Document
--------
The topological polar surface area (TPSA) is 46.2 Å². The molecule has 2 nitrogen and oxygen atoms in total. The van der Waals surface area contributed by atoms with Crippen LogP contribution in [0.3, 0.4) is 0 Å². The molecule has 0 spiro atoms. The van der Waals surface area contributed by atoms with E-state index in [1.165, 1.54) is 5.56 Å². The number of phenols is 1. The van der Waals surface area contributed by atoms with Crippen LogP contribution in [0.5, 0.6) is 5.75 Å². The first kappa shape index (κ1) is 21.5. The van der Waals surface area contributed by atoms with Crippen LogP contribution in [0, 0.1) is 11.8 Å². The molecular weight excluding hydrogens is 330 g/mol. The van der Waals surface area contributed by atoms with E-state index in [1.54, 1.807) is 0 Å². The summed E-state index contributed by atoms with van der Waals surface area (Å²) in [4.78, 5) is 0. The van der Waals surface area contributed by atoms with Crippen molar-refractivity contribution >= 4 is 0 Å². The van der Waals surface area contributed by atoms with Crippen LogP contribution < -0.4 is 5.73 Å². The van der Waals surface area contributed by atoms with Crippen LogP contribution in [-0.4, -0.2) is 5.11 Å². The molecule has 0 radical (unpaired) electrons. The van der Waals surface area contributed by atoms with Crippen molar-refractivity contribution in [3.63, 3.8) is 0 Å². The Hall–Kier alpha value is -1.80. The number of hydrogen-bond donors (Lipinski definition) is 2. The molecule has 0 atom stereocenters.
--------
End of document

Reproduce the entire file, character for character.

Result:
The topological polar surface area (TPSA) is 46.2 Å². The molecule has 2 nitrogen and oxygen atoms in total. The van der Waals surface area contributed by atoms with Crippen LogP contribution in [0.3, 0.4) is 0 Å². The molecule has 0 spiro atoms. The van der Waals surface area contributed by atoms with E-state index in [1.165, 1.54) is 5.56 Å². The number of phenols is 1. The van der Waals surface area contributed by atoms with Crippen LogP contribution in [0.5, 0.6) is 5.75 Å². The first kappa shape index (κ1) is 21.5. The van der Waals surface area contributed by atoms with Crippen LogP contribution in [0, 0.1) is 11.8 Å². The molecular weight excluding hydrogens is 330 g/mol. The van der Waals surface area contributed by atoms with E-state index in [1.54, 1.807) is 0 Å². The summed E-state index contributed by atoms with van der Waals surface area (Å²) in [4.78, 5) is 0. The van der Waals surface area contributed by atoms with Crippen molar-refractivity contribution >= 4 is 0 Å². The van der Waals surface area contributed by atoms with Crippen LogP contribution < -0.4 is 5.73 Å². The van der Waals surface area contributed by atoms with Crippen LogP contribution in [-0.4, -0.2) is 5.11 Å². The molecule has 0 radical (unpaired) electrons. The van der Waals surface area contributed by atoms with Crippen molar-refractivity contribution in [3.63, 3.8) is 0 Å². The Hall–Kier alpha value is -1.80. The number of hydrogen-bond donors (Lipinski definition) is 2. The molecule has 0 atom stereocenters.